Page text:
Where There is a Web: Fall Webworm

Yesterday we went looking for more insects in our backyard. We saw some more daddy longlegs…actually lots of daddy longlegs. We saw a tiny little spider on the marigolds but he would not hold still for a photo. I took this pretty photo of my marigold anyway. Look closely and you can see the pollen.

 
Then we found this wonderful web on the crepe myrtle bush. I looked high and low but did not see what made the web. After doing some research, I discovered this to be the web of a Fall Webworm or
Hyphantria cunea. In the larval stage, they create these great webs where they feed entirely inside the web. The adult is a moth that has white wings and has grayish-brown spotting on the forewings.

 



From page 295 of the Handbook of Nature Study:
“While the young pupils should not be drilled in insect anatomy as if they were embryo zoologists, yet it is necessary for the teacher who would teach intelligently to know something of the life stories, habits, and structure of the common insects.”

I am finding this to be essential to our study of insects. I need to know a little information about each thing we find and weave it into our study. It doesn’t take much time to open the Handbook of Nature Study, skim the table of contents, and turn to the page for more information. I am finding that just having read the introductory pages to the section on insects has provided more than enough information to get started.

From page 295:
“From the eggs, larvae (singular larva) issue. These larvae may be caterpillars, or the creatures commonly called worms, or perhaps maggots or grubs. The larval stage is devoted to feeding and to growth.”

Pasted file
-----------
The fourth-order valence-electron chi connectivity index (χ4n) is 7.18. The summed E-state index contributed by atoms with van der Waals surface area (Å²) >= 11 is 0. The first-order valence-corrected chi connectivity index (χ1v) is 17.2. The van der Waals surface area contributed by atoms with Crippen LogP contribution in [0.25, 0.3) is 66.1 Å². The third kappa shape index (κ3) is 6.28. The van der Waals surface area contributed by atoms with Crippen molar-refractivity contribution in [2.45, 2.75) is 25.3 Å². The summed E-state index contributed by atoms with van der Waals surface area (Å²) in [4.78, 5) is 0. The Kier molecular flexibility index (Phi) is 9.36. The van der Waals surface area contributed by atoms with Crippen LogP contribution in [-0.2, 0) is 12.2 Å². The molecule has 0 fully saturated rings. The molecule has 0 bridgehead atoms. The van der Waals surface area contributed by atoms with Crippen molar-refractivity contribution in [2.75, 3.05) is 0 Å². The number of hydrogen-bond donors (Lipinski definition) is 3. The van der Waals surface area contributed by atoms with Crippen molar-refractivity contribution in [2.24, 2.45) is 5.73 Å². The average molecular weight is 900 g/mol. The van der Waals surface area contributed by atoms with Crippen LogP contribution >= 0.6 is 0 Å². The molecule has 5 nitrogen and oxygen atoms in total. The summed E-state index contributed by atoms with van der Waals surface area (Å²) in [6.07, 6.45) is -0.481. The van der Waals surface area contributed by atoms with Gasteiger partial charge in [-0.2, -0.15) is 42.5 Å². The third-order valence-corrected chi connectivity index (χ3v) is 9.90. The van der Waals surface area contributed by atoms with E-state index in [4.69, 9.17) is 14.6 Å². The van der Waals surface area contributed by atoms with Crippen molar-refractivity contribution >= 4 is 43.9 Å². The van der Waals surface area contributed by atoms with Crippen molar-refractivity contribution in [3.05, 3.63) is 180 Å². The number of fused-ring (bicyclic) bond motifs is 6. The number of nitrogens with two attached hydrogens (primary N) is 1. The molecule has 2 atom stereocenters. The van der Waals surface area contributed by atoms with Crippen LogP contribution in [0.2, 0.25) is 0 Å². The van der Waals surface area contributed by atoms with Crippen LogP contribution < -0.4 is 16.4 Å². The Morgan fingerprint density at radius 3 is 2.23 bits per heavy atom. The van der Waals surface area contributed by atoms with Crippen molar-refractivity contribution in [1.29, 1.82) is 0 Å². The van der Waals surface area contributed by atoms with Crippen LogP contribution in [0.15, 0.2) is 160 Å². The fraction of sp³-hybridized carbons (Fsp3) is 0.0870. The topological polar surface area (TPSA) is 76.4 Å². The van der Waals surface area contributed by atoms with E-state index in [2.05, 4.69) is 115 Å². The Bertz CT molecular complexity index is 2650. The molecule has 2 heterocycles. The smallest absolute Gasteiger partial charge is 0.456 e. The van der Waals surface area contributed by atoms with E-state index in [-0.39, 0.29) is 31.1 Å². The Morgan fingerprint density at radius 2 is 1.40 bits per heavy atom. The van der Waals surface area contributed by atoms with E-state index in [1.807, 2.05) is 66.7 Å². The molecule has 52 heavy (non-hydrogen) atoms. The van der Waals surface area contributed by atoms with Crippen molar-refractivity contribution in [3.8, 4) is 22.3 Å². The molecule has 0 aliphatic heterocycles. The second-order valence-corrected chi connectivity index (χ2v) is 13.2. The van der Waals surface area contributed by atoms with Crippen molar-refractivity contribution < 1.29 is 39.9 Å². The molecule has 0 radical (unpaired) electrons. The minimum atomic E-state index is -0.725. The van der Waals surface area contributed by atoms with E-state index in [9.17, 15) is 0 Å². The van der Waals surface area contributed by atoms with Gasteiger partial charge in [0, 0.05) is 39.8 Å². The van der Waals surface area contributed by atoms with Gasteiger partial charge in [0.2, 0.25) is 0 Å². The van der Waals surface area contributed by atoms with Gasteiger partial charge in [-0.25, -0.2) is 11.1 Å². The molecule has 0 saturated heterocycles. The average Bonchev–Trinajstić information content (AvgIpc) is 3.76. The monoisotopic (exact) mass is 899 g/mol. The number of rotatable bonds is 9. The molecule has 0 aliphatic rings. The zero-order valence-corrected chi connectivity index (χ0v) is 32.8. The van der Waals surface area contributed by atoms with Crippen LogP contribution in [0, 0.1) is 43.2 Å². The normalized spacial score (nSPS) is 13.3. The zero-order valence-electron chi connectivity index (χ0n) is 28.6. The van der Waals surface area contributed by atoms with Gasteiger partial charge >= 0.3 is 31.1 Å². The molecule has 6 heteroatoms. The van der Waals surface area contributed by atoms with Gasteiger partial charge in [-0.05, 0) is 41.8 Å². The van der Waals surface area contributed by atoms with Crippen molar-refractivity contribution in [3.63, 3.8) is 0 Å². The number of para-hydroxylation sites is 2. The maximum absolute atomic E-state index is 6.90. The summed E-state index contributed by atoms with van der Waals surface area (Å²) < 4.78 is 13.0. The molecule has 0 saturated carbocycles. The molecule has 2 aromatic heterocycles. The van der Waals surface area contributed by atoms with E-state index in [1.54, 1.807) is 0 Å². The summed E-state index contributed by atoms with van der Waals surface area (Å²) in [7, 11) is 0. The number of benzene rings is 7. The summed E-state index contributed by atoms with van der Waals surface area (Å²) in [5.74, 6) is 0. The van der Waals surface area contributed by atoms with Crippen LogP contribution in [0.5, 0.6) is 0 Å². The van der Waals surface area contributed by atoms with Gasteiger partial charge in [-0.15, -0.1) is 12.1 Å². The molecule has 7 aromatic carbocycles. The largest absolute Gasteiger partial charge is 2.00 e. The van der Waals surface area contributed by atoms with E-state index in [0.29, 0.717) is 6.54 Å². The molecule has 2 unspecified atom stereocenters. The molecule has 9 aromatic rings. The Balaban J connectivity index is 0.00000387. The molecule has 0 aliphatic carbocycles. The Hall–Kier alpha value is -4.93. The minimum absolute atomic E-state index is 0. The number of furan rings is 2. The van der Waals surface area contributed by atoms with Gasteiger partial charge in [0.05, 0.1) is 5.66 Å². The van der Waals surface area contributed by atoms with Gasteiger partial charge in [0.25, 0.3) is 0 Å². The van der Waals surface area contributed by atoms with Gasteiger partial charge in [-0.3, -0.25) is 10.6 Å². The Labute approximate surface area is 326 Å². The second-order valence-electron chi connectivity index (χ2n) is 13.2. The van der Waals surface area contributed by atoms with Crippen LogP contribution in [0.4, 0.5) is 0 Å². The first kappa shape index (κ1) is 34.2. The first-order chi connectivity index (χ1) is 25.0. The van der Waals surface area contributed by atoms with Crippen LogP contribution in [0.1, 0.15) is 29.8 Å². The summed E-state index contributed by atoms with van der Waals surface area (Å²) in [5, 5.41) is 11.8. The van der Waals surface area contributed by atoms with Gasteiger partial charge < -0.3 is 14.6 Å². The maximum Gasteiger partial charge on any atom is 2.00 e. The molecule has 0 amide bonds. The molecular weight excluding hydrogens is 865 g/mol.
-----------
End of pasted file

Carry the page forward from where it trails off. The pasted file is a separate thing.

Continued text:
Now I have a little vocabulary to use with the boys when we see caterpillars. I can point out that these are insects in their larval stage and their main objective in life is to eat. We can find this stage annoying when they are eating the leaves of our garden plants but we can understand a little more about it.

We observed a bee dancing in the pollen of a cosmos flower. He was digging into the pollen and practically rolling in it. Here is a slightly blurry photo of him…try to get a bee to sit still. You can see the pollen on his body.

My favorite photo of the day is this one. It is a close-up of my son’s dahlia flower. There had been a little insect on it that I was trying to capture but he was too quick.


Well, that is what we saw and observed yesterday. I am finding the more we look, the more we realize that we have to see.

Introduction to Insects


We are covering the introductory pages for insects this week. Let’s just say right now that I am *not* normally an insect sort of person. This is a new world for me as we embark on our study of insects.

From page 294:

“Insects are among the most interesting and available of all living creatures for nature study. The lives of many of them afford more interesting stories than are found in fairy lore; many of them show exquisite colors; and, most important of all, they are small and are, therefore, easily confined for observation.”